MS


Friday, January 20, 2017

This is January, Right?

It looks like a duck, walks like a duck, it must be a duck. It feels like March, acts like March, so it must be...what, January? Huh?

Monthly temperatures are now averaging between 5 and 7 degrees above normal. And this includes that brutal stretch of cold we experienced earlier this month.

Rainfall amounts are well above average for the month too. That would be expected since the bulk of our measurable precipitation for January should be in the form of something frozen.

I want you to keep in mind that Alaska and Kentucky are interconnected more than you think, and I don't mean sharing statehood in these United States of America.

The other day on the 18th, Fairbanks recorded a high temperature of -41 degrees after bottoming out at -51. The low temperature was not even a record, since -61 was the record.

Still, the average temperature of -46 (add the high and low, then divide by two), was some 37 degrees below normal.

Transporter...beam me to somewhere in Kentucky. Our high temperatures have been averaging 10-20 degrees above normal recently, offsetting the Arctic chill earlier.

The connection? Typically, not always, when parts of Alaska are experiencing much below normal temperatures, our temperatures will be averaging above normal plus or minus a couple of days.

Now watch what happens over the next week or two. Eventually, Alaska will be recording above average readings, and guess where that should lead us? At the very least, to conditions that resemble winter, perhaps below normal for a time.

And the month of February may be able to exceed snow totals from January. However, we still have to get through the rest of January, since the end of the month could throw some surprises our way, yet.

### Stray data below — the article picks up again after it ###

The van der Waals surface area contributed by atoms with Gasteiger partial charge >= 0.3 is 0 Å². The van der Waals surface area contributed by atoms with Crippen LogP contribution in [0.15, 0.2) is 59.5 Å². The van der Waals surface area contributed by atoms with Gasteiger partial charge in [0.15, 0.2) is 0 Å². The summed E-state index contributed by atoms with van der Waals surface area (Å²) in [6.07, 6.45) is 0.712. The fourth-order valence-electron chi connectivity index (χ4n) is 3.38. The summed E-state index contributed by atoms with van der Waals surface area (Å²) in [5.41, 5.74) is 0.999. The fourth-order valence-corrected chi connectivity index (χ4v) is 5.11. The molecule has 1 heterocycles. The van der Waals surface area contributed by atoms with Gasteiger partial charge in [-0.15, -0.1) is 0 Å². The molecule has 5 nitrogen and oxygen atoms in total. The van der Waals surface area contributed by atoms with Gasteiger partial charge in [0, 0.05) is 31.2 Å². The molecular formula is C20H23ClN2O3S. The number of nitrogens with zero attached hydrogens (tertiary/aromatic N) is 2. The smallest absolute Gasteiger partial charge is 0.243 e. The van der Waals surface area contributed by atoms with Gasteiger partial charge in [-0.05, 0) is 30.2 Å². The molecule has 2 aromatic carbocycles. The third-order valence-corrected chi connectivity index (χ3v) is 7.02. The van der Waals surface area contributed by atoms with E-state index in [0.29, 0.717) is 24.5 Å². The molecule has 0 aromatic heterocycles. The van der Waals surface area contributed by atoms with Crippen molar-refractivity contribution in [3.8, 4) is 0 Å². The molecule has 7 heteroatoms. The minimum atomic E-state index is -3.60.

MS

Monday, January 16, 2017

MikJournal Monday 01/16/2017...Mid-Month Projection

Good Monday morning. Possibly you have the day off and good for you. Temperatures will be on the rise; although, for some, the highest temperatures for the day may not come until closer to midnight. Still, above normal.

Well, it has rained 6 consecutive days. During that time period, though, rainfall amounts have generally been tame. Remember last Monday in my MikJournal, I saw forecasts for 2.5 - 4.5" for the week. So, how did we do?

I took a sampling of several Mesonet sites and official observations. Generally we received 1.5 - 2.0" for the week. So, the ground was not overly saturated, and rivers and lakes were not overly high.

Our region came close to a major ice storm just west and northwest of us. The only ice accumulation I could find for the region was in far western Kentucky. Sturgis, in Union County, received about 0.1" and Carrsville, in Livingston County, received 0.05".

The latest amounts from the hard-hit areas include Missouri, Oklahoma, and Kansas, where 0.50" amounts were common across those states. Some of the leading energy providers have reported some outages, though this is not a widespread problem. This does not compare to anything our region experienced in February 2009, when many Kentucky residents did not have power for at least 4 or 5 days, some up to 2 weeks.